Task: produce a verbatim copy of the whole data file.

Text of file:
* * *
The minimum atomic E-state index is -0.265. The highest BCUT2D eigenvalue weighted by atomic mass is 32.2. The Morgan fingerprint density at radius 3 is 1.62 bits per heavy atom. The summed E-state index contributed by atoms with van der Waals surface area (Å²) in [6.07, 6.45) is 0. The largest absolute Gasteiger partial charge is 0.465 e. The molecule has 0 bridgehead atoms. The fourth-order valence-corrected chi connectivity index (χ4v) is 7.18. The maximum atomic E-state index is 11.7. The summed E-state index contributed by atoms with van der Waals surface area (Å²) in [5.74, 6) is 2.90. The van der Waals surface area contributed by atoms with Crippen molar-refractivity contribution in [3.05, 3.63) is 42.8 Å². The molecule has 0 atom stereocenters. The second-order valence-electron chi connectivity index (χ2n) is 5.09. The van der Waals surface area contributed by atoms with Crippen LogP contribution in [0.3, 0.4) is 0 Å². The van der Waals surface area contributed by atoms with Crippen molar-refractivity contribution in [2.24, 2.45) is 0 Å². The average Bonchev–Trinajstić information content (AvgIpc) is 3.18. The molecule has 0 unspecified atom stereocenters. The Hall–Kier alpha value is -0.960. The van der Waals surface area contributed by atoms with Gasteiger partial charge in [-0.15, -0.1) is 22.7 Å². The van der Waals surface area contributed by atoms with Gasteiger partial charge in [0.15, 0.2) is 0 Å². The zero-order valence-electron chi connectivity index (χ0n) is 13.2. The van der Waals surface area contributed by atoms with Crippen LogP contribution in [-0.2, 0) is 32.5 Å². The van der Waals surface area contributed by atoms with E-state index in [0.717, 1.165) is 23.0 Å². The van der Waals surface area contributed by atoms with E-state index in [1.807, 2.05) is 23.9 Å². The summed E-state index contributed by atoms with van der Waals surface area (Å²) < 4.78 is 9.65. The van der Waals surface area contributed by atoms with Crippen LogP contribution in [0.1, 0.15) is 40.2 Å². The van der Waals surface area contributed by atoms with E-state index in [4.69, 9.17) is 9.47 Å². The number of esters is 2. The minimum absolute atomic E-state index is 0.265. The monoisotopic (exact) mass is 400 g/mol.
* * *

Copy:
The minimum atomic E-state index is -0.265. The highest BCUT2D eigenvalue weighted by atomic mass is 32.2. The Morgan fingerprint density at radius 3 is 1.62 bits per heavy atom. The summed E-state index contributed by atoms with van der Waals surface area (Å²) in [6.07, 6.45) is 0. The largest absolute Gasteiger partial charge is 0.465 e. The molecule has 0 bridgehead atoms. The fourth-order valence-corrected chi connectivity index (χ4v) is 7.18. The maximum atomic E-state index is 11.7. The summed E-state index contributed by atoms with van der Waals surface area (Å²) in [5.74, 6) is 2.90. The van der Waals surface area contributed by atoms with Crippen molar-refractivity contribution in [3.05, 3.63) is 42.8 Å². The molecule has 0 atom stereocenters. The second-order valence-electron chi connectivity index (χ2n) is 5.09. The van der Waals surface area contributed by atoms with Crippen LogP contribution in [0.3, 0.4) is 0 Å². The van der Waals surface area contributed by atoms with Crippen molar-refractivity contribution in [2.24, 2.45) is 0 Å². The average Bonchev–Trinajstić information content (AvgIpc) is 3.18. The molecule has 0 unspecified atom stereocenters. The Hall–Kier alpha value is -0.960. The van der Waals surface area contributed by atoms with Gasteiger partial charge in [-0.15, -0.1) is 22.7 Å². The van der Waals surface area contributed by atoms with Gasteiger partial charge in [0.15, 0.2) is 0 Å². The zero-order valence-electron chi connectivity index (χ0n) is 13.2. The van der Waals surface area contributed by atoms with Crippen LogP contribution in [-0.2, 0) is 32.5 Å². The van der Waals surface area contributed by atoms with E-state index in [0.717, 1.165) is 23.0 Å². The van der Waals surface area contributed by atoms with E-state index in [1.807, 2.05) is 23.9 Å². The summed E-state index contributed by atoms with van der Waals surface area (Å²) < 4.78 is 9.65. The van der Waals surface area contributed by atoms with Crippen LogP contribution in [0.1, 0.15) is 40.2 Å². The van der Waals surface area contributed by atoms with E-state index in [4.69, 9.17) is 9.47 Å². The number of esters is 2. The minimum absolute atomic E-state index is 0.265. The monoisotopic (exact) mass is 400 g/mol.